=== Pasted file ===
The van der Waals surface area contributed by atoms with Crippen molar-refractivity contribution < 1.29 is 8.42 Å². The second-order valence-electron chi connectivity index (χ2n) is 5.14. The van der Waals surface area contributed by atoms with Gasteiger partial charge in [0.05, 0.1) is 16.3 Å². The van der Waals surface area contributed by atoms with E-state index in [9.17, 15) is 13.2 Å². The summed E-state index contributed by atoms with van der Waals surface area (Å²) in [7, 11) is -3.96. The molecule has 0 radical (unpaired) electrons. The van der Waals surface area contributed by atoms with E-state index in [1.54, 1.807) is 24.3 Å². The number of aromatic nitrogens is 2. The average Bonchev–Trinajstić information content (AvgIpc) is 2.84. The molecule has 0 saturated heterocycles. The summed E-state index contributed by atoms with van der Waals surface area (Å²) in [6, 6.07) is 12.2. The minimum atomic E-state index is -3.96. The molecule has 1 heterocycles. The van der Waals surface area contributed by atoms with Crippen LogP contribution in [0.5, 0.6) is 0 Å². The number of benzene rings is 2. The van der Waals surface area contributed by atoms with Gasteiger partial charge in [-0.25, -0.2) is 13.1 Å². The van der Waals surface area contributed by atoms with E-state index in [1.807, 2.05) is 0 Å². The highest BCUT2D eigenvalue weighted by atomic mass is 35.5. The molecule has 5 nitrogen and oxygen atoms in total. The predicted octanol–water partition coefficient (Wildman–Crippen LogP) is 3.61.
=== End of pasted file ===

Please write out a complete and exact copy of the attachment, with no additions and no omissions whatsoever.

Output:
The van der Waals surface area contributed by atoms with Crippen molar-refractivity contribution < 1.29 is 8.42 Å². The second-order valence-electron chi connectivity index (χ2n) is 5.14. The van der Waals surface area contributed by atoms with Gasteiger partial charge in [0.05, 0.1) is 16.3 Å². The van der Waals surface area contributed by atoms with E-state index in [9.17, 15) is 13.2 Å². The summed E-state index contributed by atoms with van der Waals surface area (Å²) in [7, 11) is -3.96. The molecule has 0 radical (unpaired) electrons. The van der Waals surface area contributed by atoms with E-state index in [1.54, 1.807) is 24.3 Å². The number of aromatic nitrogens is 2. The average Bonchev–Trinajstić information content (AvgIpc) is 2.84. The molecule has 0 saturated heterocycles. The summed E-state index contributed by atoms with van der Waals surface area (Å²) in [6, 6.07) is 12.2. The minimum atomic E-state index is -3.96. The molecule has 1 heterocycles. The van der Waals surface area contributed by atoms with Crippen LogP contribution in [0.5, 0.6) is 0 Å². The number of benzene rings is 2. The van der Waals surface area contributed by atoms with Gasteiger partial charge in [-0.25, -0.2) is 13.1 Å². The van der Waals surface area contributed by atoms with E-state index in [1.807, 2.05) is 0 Å². The highest BCUT2D eigenvalue weighted by atomic mass is 35.5. The molecule has 5 nitrogen and oxygen atoms in total. The predicted octanol–water partition coefficient (Wildman–Crippen LogP) is 3.61.